Really? This was the worst? I know you had an A100 but neither these nor the original Econolines were any better if it all. They all exhibit scary handling traits in the most innocuous conditions. It was a sham that they sold these as passenger vehicles.
Nonetheless, I still believe the original incarnation of the Chrysler minivan was the successor to these vans, with regard to utility and economy. That they were light years ahead in terms of safety and capacity is only gravy.
Geo, he’s just biased against anything GM. In reality they we generally better than the other OEMs, or at least no worse.
I admit I preferred GM/Chevy products most of my life, especially these last 15 years because my ownership experience has been stellar. If it hadn’t been, I’d be driving something else by now. For the previous 20 years I was a Chrysler fan.
My buddy mentioned above had an Ford Econoline just before the Chevy, and a Dodge immediately after. Aside from the name of the OEM, there was little to no difference between any of them. The Dodge was in the best shape when he bought it, so I guess that’s something.
Geo: Relax: that line was meant to apply to all three of the vans built by the Big Three! Their little vans were the worst handling vehicles in their respective line-ups. Get it? 🙂
I love these vans; had one myself. But yes, they were very crude, and the ride,handling, steering and braking was primitive. That’s the truth.
Paul: It doesn’t read that way, at least to me.
It reads like this Handi Van is the worst vehicle you could buy back then. I wanted to point out, even at the time, there were equally bad versions from the Big Three.
Having had spent time (but not lived in) many of these vans, I can agree with you that (from personal experience) these things are pretty poor drivers.
Scooby Doo, where are you?
I’d so seriously paint one of these like the Mystery Machine. Maybe put a Scooby and the gang mural on the back.
You’re not the only one.
I owned one of these , it was crude but being technically a panel truck , it did _exactly_ the job is was designed to do reliably and without complaint .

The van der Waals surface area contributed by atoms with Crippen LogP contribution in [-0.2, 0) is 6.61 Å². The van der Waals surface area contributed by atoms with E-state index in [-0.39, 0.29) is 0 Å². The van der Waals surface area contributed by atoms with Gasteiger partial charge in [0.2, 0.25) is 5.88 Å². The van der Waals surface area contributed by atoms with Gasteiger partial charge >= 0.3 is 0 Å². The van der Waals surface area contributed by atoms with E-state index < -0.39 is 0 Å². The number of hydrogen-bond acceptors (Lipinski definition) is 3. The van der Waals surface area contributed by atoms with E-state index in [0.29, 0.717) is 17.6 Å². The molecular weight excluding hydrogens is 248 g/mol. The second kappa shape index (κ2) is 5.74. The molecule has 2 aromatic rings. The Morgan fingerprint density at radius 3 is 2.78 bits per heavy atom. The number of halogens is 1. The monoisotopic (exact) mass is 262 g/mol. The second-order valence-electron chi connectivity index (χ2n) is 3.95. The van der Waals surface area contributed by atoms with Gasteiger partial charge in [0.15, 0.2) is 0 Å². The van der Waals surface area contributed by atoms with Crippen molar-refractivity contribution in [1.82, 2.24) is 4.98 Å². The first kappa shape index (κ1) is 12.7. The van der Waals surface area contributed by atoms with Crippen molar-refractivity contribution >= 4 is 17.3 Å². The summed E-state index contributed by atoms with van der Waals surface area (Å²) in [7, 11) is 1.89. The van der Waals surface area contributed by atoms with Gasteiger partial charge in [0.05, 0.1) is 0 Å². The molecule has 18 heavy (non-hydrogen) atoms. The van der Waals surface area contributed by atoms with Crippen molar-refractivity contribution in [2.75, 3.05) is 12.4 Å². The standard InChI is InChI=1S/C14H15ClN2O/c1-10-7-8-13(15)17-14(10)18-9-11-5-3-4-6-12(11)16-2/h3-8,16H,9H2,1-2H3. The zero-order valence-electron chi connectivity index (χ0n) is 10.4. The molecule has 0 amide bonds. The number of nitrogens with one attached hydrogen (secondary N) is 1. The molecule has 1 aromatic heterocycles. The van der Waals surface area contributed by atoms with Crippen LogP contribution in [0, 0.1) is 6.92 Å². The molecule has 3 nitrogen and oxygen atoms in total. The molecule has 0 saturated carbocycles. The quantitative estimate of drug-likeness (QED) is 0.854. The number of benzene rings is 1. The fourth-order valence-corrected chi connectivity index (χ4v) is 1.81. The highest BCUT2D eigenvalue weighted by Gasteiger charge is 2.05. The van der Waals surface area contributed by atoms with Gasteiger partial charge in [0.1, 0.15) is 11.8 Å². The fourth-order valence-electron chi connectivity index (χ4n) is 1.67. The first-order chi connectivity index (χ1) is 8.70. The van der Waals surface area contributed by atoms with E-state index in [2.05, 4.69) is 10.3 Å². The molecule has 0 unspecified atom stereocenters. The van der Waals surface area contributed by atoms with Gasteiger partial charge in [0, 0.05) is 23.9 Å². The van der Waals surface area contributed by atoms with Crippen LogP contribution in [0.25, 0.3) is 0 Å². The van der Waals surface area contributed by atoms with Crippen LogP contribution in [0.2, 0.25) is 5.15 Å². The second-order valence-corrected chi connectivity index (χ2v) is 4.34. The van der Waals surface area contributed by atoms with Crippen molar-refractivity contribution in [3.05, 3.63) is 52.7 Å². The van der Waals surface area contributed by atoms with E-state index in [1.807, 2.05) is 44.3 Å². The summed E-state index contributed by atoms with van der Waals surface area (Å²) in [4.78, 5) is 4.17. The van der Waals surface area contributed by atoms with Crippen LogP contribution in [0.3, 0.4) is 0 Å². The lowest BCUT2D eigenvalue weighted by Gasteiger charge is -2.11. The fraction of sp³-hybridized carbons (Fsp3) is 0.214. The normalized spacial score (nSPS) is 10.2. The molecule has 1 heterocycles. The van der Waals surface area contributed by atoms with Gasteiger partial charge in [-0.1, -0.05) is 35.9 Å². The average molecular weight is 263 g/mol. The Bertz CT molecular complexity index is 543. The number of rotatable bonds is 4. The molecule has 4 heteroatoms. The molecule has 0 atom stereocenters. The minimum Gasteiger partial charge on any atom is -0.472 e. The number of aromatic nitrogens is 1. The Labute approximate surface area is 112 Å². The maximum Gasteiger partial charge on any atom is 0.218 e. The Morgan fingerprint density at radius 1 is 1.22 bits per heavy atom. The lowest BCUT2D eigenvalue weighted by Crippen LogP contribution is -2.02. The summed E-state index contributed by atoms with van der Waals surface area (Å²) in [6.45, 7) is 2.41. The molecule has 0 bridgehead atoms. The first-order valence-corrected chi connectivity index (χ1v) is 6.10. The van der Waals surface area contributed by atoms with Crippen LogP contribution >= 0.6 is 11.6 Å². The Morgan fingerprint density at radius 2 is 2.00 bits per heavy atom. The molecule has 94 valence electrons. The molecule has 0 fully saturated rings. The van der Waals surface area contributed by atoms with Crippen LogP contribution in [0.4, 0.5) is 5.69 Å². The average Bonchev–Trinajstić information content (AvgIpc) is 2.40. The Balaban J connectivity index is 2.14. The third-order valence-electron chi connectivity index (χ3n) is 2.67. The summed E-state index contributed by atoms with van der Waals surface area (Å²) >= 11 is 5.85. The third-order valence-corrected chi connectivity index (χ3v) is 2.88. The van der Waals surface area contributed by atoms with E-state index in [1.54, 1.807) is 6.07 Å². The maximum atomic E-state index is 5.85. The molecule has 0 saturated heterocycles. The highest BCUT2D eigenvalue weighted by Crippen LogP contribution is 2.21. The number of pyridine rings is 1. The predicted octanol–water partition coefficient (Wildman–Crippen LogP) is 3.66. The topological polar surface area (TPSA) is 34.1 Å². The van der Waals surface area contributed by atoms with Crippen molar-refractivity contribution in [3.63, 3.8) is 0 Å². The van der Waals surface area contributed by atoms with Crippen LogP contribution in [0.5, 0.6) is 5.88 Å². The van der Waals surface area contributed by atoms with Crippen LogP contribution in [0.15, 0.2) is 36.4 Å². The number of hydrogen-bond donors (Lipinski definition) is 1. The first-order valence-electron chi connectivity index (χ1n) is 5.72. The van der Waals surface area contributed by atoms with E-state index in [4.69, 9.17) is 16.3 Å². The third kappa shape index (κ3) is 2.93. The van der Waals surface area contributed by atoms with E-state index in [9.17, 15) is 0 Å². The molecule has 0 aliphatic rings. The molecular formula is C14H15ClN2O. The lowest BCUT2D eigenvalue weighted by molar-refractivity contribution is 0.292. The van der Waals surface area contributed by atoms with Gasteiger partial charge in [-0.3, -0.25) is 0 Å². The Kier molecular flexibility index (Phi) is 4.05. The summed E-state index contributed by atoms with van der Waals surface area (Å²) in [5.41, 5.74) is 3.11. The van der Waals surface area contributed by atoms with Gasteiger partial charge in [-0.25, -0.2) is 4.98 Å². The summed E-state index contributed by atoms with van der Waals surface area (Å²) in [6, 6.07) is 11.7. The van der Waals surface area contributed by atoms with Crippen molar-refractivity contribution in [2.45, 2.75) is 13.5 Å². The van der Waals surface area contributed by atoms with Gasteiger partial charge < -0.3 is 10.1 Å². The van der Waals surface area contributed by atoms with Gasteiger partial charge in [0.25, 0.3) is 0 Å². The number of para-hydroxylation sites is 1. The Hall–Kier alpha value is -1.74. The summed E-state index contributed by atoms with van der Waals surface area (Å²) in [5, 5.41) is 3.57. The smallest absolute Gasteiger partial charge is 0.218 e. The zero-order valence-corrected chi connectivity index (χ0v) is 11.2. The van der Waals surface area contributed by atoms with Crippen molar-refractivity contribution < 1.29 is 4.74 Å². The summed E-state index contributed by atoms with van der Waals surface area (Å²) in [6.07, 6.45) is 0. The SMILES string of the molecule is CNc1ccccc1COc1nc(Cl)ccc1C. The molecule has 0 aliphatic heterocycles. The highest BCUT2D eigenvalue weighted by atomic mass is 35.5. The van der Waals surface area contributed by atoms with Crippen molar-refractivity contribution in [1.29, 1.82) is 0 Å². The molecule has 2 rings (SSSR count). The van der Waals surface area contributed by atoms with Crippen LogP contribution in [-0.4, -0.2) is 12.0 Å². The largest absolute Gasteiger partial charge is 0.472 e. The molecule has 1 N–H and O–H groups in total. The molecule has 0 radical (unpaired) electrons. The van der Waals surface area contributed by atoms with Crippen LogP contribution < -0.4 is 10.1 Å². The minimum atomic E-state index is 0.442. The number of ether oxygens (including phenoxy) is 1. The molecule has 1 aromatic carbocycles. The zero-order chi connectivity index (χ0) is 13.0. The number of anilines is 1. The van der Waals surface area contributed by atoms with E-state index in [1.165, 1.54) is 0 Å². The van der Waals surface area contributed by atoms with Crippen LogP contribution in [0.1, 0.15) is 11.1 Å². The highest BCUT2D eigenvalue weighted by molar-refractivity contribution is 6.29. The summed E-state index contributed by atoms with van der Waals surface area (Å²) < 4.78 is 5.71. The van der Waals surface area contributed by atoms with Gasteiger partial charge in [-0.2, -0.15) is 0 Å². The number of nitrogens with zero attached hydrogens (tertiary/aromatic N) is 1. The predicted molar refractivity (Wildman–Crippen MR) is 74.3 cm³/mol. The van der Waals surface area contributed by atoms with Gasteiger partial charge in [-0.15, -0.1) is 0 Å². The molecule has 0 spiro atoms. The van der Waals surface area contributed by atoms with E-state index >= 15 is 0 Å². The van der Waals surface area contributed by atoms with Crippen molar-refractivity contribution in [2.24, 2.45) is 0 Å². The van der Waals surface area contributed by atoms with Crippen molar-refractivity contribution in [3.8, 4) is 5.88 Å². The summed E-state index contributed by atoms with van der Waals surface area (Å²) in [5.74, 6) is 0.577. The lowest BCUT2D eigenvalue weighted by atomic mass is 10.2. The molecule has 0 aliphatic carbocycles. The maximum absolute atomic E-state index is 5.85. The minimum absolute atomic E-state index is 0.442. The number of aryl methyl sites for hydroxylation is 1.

When Dad and I were at the Ford dealership the day after my oldest sister wrecked our ’66 Country Sedan, my plan was for Dad to purchase the black ’67 Country Sedan that was on the lot. Instead, we went home with a ’65 Deluxe Club Wagon. What a disappointment. It was, however, pretty well equipped, with the rugged 240 six, two toned pleated interior, third row seat, chromed bumpers and auxiliary heater under the rear seat. It did have the column shifter and manual transmission. All of my legal driver’s training took place in that bus. It drove well, had plenty of power, great visibility and good looks for a bus. I remember the brakes as being as good as any other car with drum brakes that I had driven. Whenever we needed to haul something, I would unbolt the rear seats and pull them out. It was a great dual purpose rig. That car became mine when Dad moved on to a ’68 Ambassador. I had a lot of fun with that bus. My friends named it “The Club”. I was the only one with wheels, and that’s where we hung out. Today, I own a ’72 VW Campmobile and I love it! But functionally, those Ford Econoline buses were heads above the VW Bus. The bus in this picture from a brochure is identical to the one we had.
Oh yeah, those VW vans were pretty bad, too. One company I worked for in the mid 90’s had an early 70’s Kombi as a delivery vehicle. Admittedly, it was pretty tired as it was 20 years old, but I drove that thing a couple of times and it was some of the scariest driving moments I had in Atlanta traffic! It had no power (or brakes or steering, really). But my cheapskate boss at the time wouldn’t get rid of it because it was paid for… Yeeesh!